Russia’s supreme court has upheld a ban on
“We don’t recognise elections without competition,” Navalny wrote on Twitter after the ruling on Saturday. He did not attend the hearing, which his lawyers say they will appeal against at the European court of human rights.
The ruling was widely expected and came after Russia’s central election committee said on 25 December that Navalny, 41, was not allowed to stand for public office until at least 2028 because of a previous fraud conviction.
An anti-corruption lawyer with a huge online following, Navalny says the charges were trumped up to prevent him taking on
Navalny has called for mass demonstrations on 28 January and asked his hundreds of thousands of supporters to boycott the election. He has brought tens of thousands of people onto the streets across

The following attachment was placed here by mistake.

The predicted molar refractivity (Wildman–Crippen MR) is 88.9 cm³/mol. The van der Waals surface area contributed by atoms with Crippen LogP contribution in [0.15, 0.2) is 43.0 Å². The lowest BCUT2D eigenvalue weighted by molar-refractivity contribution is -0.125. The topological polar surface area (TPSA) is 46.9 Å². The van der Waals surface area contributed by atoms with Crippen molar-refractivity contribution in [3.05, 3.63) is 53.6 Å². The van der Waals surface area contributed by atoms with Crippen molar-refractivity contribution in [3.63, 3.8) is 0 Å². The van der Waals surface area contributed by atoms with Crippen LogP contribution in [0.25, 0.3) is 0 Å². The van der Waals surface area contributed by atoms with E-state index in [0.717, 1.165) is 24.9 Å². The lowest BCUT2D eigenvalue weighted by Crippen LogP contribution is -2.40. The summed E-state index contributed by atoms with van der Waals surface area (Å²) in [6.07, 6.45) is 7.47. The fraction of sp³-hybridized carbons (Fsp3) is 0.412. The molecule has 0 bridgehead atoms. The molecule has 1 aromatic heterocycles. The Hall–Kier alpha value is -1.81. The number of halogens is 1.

Although he is currently polling at around 2%, Navalny says he would defeat Putin in “honest elections” if he were allowed to freely promote his anti-corruption policies.
The Kremlin critic, who is barred from state television, has been jailed three times in 2017 as he campaigned across Russia in a bid to force his way onto the ballot. He was also nearly blinded when a pro-Kremlin activist threw a chemical into his face.
Putin has never publicly referred to Navalny by name , but he said earlier this month that he was a dangerous influence whose calls for protests could plunge Russia into the kind of chaos that engulfed Ukraine after anti-government demonstrations toppled its Moscow-friendly president in 2014.